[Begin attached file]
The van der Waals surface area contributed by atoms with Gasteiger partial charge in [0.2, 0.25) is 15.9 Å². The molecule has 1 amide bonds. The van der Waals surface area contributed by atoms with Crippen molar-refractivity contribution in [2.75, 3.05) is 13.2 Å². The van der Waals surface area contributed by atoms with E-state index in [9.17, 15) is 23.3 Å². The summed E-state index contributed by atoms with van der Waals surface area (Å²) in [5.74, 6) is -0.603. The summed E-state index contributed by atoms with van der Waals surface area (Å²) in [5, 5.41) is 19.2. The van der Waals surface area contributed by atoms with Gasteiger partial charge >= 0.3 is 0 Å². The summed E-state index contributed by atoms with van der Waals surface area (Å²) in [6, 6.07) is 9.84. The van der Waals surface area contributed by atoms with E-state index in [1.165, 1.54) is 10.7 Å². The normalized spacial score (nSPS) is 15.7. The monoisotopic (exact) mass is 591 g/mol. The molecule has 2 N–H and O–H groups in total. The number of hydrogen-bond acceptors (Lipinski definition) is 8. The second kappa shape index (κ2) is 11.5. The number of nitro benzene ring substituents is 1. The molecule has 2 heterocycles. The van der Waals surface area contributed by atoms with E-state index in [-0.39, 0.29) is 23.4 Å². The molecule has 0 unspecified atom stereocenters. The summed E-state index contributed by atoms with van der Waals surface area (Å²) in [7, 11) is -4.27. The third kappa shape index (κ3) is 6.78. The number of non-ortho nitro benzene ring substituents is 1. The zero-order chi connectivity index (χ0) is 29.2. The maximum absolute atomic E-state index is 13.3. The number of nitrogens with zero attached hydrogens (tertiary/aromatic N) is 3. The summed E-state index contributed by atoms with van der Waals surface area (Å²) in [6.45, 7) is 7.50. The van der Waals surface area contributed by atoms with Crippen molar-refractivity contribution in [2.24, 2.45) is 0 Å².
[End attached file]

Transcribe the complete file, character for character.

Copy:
The van der Waals surface area contributed by atoms with Gasteiger partial charge in [0.2, 0.25) is 15.9 Å². The molecule has 1 amide bonds. The van der Waals surface area contributed by atoms with Crippen molar-refractivity contribution in [2.75, 3.05) is 13.2 Å². The van der Waals surface area contributed by atoms with E-state index in [9.17, 15) is 23.3 Å². The summed E-state index contributed by atoms with van der Waals surface area (Å²) in [5.74, 6) is -0.603. The summed E-state index contributed by atoms with van der Waals surface area (Å²) in [5, 5.41) is 19.2. The van der Waals surface area contributed by atoms with Gasteiger partial charge >= 0.3 is 0 Å². The summed E-state index contributed by atoms with van der Waals surface area (Å²) in [6, 6.07) is 9.84. The van der Waals surface area contributed by atoms with E-state index in [1.165, 1.54) is 10.7 Å². The normalized spacial score (nSPS) is 15.7. The monoisotopic (exact) mass is 591 g/mol. The molecule has 2 N–H and O–H groups in total. The number of hydrogen-bond acceptors (Lipinski definition) is 8. The second kappa shape index (κ2) is 11.5. The number of nitro benzene ring substituents is 1. The molecule has 2 heterocycles. The van der Waals surface area contributed by atoms with E-state index in [-0.39, 0.29) is 23.4 Å². The molecule has 0 unspecified atom stereocenters. The summed E-state index contributed by atoms with van der Waals surface area (Å²) in [7, 11) is -4.27. The third kappa shape index (κ3) is 6.78. The number of non-ortho nitro benzene ring substituents is 1. The zero-order chi connectivity index (χ0) is 29.2. The maximum absolute atomic E-state index is 13.3. The number of nitrogens with zero attached hydrogens (tertiary/aromatic N) is 3. The summed E-state index contributed by atoms with van der Waals surface area (Å²) in [6.45, 7) is 7.50. The van der Waals surface area contributed by atoms with Crippen molar-refractivity contribution in [2.24, 2.45) is 0 Å².